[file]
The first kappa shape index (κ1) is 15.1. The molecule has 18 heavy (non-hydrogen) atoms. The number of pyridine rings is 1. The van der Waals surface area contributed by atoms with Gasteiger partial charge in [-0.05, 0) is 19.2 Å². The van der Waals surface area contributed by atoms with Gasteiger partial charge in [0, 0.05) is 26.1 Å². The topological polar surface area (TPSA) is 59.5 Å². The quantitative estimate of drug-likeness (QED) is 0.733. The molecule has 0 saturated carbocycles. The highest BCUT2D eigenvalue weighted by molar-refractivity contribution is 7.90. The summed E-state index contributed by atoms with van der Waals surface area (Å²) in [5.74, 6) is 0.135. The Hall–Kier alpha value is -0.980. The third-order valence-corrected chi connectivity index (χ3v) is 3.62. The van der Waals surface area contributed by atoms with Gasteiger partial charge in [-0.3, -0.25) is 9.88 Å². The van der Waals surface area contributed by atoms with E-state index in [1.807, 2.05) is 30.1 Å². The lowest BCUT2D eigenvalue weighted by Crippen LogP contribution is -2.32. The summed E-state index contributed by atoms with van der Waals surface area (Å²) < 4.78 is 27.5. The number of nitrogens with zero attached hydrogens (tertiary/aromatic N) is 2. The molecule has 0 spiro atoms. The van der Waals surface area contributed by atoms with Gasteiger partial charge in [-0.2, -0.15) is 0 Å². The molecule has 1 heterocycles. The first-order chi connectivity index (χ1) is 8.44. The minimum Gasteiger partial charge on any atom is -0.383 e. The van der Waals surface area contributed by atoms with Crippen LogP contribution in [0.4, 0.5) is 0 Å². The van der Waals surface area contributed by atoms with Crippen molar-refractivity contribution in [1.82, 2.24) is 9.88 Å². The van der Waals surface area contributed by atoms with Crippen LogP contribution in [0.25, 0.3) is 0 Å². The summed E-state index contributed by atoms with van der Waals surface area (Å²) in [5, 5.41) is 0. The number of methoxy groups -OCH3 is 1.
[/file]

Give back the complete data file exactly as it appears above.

The first kappa shape index (κ1) is 15.1. The molecule has 18 heavy (non-hydrogen) atoms. The number of pyridine rings is 1. The van der Waals surface area contributed by atoms with Gasteiger partial charge in [-0.05, 0) is 19.2 Å². The van der Waals surface area contributed by atoms with Gasteiger partial charge in [0, 0.05) is 26.1 Å². The topological polar surface area (TPSA) is 59.5 Å². The quantitative estimate of drug-likeness (QED) is 0.733. The molecule has 0 saturated carbocycles. The highest BCUT2D eigenvalue weighted by molar-refractivity contribution is 7.90. The summed E-state index contributed by atoms with van der Waals surface area (Å²) in [5.74, 6) is 0.135. The Hall–Kier alpha value is -0.980. The third-order valence-corrected chi connectivity index (χ3v) is 3.62. The van der Waals surface area contributed by atoms with Gasteiger partial charge in [-0.3, -0.25) is 9.88 Å². The van der Waals surface area contributed by atoms with E-state index in [1.807, 2.05) is 30.1 Å². The lowest BCUT2D eigenvalue weighted by Crippen LogP contribution is -2.32. The summed E-state index contributed by atoms with van der Waals surface area (Å²) < 4.78 is 27.5. The number of nitrogens with zero attached hydrogens (tertiary/aromatic N) is 2. The molecule has 0 spiro atoms. The van der Waals surface area contributed by atoms with Gasteiger partial charge in [-0.2, -0.15) is 0 Å². The molecule has 1 heterocycles. The first-order chi connectivity index (χ1) is 8.44. The minimum Gasteiger partial charge on any atom is -0.383 e. The van der Waals surface area contributed by atoms with Crippen LogP contribution in [0.4, 0.5) is 0 Å². The van der Waals surface area contributed by atoms with Crippen molar-refractivity contribution in [1.82, 2.24) is 9.88 Å². The van der Waals surface area contributed by atoms with Crippen LogP contribution in [0.25, 0.3) is 0 Å². The summed E-state index contributed by atoms with van der Waals surface area (Å²) in [5, 5.41) is 0. The number of methoxy groups -OCH3 is 1.